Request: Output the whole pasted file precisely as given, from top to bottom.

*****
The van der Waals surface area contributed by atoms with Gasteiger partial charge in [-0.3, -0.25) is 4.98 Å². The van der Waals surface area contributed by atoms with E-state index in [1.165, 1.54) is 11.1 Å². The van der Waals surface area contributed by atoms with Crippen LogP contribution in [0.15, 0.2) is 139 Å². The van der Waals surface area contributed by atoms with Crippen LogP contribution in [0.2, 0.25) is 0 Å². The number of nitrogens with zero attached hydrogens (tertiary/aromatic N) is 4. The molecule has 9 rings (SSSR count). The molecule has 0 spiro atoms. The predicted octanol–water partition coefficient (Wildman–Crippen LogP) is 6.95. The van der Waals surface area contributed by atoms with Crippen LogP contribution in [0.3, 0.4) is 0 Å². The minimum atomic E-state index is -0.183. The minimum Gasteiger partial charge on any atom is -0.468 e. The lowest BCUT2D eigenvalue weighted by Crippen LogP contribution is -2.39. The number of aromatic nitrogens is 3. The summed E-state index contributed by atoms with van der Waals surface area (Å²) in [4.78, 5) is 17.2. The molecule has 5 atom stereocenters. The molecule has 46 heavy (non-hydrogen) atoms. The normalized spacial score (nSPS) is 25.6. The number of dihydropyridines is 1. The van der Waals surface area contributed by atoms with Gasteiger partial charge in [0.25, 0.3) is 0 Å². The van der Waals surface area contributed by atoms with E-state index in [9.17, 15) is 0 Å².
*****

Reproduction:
The van der Waals surface area contributed by atoms with Gasteiger partial charge in [-0.3, -0.25) is 4.98 Å². The van der Waals surface area contributed by atoms with E-state index in [1.165, 1.54) is 11.1 Å². The van der Waals surface area contributed by atoms with Crippen LogP contribution in [0.15, 0.2) is 139 Å². The van der Waals surface area contributed by atoms with Crippen LogP contribution in [0.2, 0.25) is 0 Å². The number of nitrogens with zero attached hydrogens (tertiary/aromatic N) is 4. The molecule has 9 rings (SSSR count). The molecule has 0 spiro atoms. The predicted octanol–water partition coefficient (Wildman–Crippen LogP) is 6.95. The van der Waals surface area contributed by atoms with Crippen LogP contribution in [0.3, 0.4) is 0 Å². The minimum atomic E-state index is -0.183. The minimum Gasteiger partial charge on any atom is -0.468 e. The lowest BCUT2D eigenvalue weighted by Crippen LogP contribution is -2.39. The number of aromatic nitrogens is 3. The summed E-state index contributed by atoms with van der Waals surface area (Å²) in [4.78, 5) is 17.2. The molecule has 5 atom stereocenters. The molecule has 46 heavy (non-hydrogen) atoms. The normalized spacial score (nSPS) is 25.6. The number of dihydropyridines is 1. The van der Waals surface area contributed by atoms with Gasteiger partial charge in [0.25, 0.3) is 0 Å². The van der Waals surface area contributed by atoms with E-state index in [9.17, 15) is 0 Å².